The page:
Originally Posted by UrbanRevival
I understand the notion of trying to bolster architectural standards. I really do, and it's a noble cause.
But the constant, almost knee-jerk reaction to so many proposals as though it's the worst thing designed on the face of the planet is just not constructive. And, again, not every building has to be a work of art.
Not to get into a protracted debate, but I think there needs to be a balance of constructive criticism that recognizes development in context of achieving good urbanism and active streetlife. The aesthetic nitpicking that seems to dominate this forum does not do much to further that cause.
Exactly. I'd honestly prefer a building that literally looked like a pile of shit stacked 32 stories high that met the street well and had a vibrant ground level use as opposed to a building that looked like a work of art for stories 2-32 but had entrance to underground parking on street level. That type of stuff is simply more important to me and this rendering doesn't even make it clear what the first floor will even look like, so as I said, at this point it's really hard to have any type of meaningful discussion about the merits of the architectural design of this building.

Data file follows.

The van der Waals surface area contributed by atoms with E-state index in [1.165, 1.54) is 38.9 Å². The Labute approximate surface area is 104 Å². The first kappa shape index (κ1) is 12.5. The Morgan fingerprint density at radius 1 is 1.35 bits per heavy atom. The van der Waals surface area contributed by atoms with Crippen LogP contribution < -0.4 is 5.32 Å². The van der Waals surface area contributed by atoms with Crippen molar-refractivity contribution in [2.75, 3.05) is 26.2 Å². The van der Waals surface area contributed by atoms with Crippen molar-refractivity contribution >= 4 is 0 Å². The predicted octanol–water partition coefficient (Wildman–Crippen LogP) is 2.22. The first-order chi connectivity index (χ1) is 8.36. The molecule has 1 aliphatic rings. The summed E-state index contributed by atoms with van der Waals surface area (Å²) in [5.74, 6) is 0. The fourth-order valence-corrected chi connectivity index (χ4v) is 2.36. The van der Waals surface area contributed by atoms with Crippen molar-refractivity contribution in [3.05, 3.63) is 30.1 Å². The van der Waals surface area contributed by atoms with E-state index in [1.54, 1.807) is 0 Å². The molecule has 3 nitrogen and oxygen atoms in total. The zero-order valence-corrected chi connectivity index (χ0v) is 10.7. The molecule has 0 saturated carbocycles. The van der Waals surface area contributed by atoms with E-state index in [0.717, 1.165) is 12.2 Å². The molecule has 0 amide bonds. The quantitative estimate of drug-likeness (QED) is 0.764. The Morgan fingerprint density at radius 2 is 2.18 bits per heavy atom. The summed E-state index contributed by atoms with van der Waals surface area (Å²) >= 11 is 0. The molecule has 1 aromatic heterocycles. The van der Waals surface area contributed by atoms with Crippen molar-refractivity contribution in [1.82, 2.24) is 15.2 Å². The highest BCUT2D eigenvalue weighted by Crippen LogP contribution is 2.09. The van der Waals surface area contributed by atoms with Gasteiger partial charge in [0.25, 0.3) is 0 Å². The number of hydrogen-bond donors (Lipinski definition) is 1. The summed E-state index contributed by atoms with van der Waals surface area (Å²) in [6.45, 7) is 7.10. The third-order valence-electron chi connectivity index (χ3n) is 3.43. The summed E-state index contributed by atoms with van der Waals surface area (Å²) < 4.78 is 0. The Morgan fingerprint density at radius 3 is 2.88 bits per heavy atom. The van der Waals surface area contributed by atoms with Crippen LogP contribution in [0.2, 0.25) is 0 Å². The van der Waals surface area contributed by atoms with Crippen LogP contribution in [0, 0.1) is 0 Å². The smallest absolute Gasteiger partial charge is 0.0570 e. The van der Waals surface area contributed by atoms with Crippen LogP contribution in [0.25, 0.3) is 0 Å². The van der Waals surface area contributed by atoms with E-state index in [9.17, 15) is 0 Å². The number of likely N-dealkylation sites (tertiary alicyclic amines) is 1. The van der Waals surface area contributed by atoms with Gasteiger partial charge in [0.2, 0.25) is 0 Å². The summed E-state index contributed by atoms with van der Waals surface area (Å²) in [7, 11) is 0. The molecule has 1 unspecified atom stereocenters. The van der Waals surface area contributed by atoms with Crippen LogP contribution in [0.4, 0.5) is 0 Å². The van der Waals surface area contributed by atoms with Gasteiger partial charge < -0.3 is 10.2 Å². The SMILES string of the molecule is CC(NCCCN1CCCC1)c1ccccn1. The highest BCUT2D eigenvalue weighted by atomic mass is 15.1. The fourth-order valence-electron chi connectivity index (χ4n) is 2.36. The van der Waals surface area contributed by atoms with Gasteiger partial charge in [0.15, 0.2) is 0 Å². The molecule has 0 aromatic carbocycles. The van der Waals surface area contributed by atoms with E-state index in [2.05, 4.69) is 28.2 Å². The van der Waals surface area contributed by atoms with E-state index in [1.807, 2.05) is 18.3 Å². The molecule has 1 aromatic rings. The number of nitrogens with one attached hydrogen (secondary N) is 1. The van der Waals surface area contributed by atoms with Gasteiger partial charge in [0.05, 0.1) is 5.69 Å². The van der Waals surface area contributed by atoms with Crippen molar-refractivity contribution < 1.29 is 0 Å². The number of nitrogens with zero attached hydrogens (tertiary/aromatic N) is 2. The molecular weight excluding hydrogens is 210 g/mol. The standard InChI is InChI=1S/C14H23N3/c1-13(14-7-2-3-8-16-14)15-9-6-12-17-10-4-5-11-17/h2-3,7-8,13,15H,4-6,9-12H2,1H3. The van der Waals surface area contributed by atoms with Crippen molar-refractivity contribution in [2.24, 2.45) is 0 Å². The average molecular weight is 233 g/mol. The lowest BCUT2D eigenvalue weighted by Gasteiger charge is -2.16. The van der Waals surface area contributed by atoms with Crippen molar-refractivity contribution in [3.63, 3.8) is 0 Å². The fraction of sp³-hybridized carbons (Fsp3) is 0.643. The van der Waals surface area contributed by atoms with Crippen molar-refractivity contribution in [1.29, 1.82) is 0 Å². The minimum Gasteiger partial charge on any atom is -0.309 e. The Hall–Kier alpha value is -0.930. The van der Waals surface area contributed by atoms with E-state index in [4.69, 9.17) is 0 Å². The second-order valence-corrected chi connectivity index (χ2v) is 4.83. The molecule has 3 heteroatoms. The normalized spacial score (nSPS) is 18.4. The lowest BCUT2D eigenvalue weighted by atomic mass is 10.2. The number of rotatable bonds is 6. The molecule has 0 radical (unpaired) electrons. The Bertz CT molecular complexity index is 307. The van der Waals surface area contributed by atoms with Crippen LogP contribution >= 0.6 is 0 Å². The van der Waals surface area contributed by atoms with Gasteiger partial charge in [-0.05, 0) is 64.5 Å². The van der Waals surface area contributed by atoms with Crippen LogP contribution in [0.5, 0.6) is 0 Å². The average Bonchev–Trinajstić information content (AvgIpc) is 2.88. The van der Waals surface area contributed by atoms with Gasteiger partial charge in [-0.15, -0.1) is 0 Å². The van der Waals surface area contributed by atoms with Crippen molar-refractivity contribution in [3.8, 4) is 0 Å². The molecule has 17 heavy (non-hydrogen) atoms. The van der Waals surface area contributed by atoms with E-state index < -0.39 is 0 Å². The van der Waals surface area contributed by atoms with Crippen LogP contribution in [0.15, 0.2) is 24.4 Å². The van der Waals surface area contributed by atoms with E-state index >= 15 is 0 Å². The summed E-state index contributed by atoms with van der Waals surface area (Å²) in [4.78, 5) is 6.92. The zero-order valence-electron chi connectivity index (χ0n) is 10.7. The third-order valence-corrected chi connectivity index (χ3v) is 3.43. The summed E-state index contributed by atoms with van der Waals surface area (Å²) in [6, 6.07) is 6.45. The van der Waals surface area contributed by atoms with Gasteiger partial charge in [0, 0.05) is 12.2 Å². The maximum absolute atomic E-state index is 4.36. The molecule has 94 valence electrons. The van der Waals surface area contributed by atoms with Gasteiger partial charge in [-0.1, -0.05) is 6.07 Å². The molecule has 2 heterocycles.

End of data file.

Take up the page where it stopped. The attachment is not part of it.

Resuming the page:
That's not to say that there isn't room for criticizing the aesthetics of a building, you just have to do so in context. This reminds me of the complaints of the new chinatown gateway tower. Sure that building doesn't look great, but it faces a highway barricade and is surrounded by a whole lot of nothing. What could you realistically expect there? Situations like that you take what you can get. Same thing here, this is a narrow lot that never in a million years did I think we'd get a building of this magnitude here.
That's why it's a lot more understandable to me when people complain about how ugly and cheap 1919 Market is. That's a prominent lot where the sky was the limit. I don't blame people for expecting the best there and that building fails to even come close to meeting expectations aesthetically or in size. This lot is not 1919 Market. Not even close. So even if this building doesn't look great, it's still going to bring a lot of people and vibrancy to a location no one would have even guessed something like this was happening. It's not about not wanting to strive for the best, it's just about being a realist.
So I'll hope this turns out nice and be happy regardless, but if something like this gets proposed on the 1911 Walnut I'll grab pitchforks with the rest of you.